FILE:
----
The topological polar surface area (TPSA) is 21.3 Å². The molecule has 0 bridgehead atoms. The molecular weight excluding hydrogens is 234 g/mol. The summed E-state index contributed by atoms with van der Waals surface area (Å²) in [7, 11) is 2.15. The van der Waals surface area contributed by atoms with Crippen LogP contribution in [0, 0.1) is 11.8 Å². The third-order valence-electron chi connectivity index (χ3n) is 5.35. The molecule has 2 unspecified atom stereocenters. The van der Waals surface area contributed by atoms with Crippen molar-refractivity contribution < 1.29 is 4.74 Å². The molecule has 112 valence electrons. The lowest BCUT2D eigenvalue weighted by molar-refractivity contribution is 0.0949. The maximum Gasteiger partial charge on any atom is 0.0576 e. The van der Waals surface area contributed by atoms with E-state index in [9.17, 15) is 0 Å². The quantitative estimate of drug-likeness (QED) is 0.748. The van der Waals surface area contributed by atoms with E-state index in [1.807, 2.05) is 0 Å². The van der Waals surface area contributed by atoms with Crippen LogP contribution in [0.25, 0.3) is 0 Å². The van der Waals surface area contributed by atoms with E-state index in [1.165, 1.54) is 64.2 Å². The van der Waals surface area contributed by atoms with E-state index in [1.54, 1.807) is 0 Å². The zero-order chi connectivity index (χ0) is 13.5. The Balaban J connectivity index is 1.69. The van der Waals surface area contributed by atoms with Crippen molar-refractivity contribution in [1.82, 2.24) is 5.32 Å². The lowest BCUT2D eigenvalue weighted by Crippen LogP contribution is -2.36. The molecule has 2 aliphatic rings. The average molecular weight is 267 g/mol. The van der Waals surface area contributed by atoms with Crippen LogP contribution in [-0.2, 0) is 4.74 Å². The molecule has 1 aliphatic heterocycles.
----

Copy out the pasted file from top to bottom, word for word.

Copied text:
The topological polar surface area (TPSA) is 21.3 Å². The molecule has 0 bridgehead atoms. The molecular weight excluding hydrogens is 234 g/mol. The summed E-state index contributed by atoms with van der Waals surface area (Å²) in [7, 11) is 2.15. The van der Waals surface area contributed by atoms with Crippen LogP contribution in [0, 0.1) is 11.8 Å². The third-order valence-electron chi connectivity index (χ3n) is 5.35. The molecule has 2 unspecified atom stereocenters. The van der Waals surface area contributed by atoms with Crippen molar-refractivity contribution < 1.29 is 4.74 Å². The molecule has 112 valence electrons. The lowest BCUT2D eigenvalue weighted by molar-refractivity contribution is 0.0949. The maximum Gasteiger partial charge on any atom is 0.0576 e. The van der Waals surface area contributed by atoms with E-state index in [9.17, 15) is 0 Å². The quantitative estimate of drug-likeness (QED) is 0.748. The van der Waals surface area contributed by atoms with E-state index in [1.807, 2.05) is 0 Å². The van der Waals surface area contributed by atoms with Crippen LogP contribution in [0.25, 0.3) is 0 Å². The van der Waals surface area contributed by atoms with E-state index in [1.165, 1.54) is 64.2 Å². The van der Waals surface area contributed by atoms with E-state index in [1.54, 1.807) is 0 Å². The zero-order chi connectivity index (χ0) is 13.5. The Balaban J connectivity index is 1.69. The van der Waals surface area contributed by atoms with Crippen molar-refractivity contribution in [1.82, 2.24) is 5.32 Å². The lowest BCUT2D eigenvalue weighted by Crippen LogP contribution is -2.36. The molecule has 2 aliphatic rings. The average molecular weight is 267 g/mol. The van der Waals surface area contributed by atoms with Crippen LogP contribution in [-0.2, 0) is 4.74 Å². The molecule has 1 aliphatic heterocycles.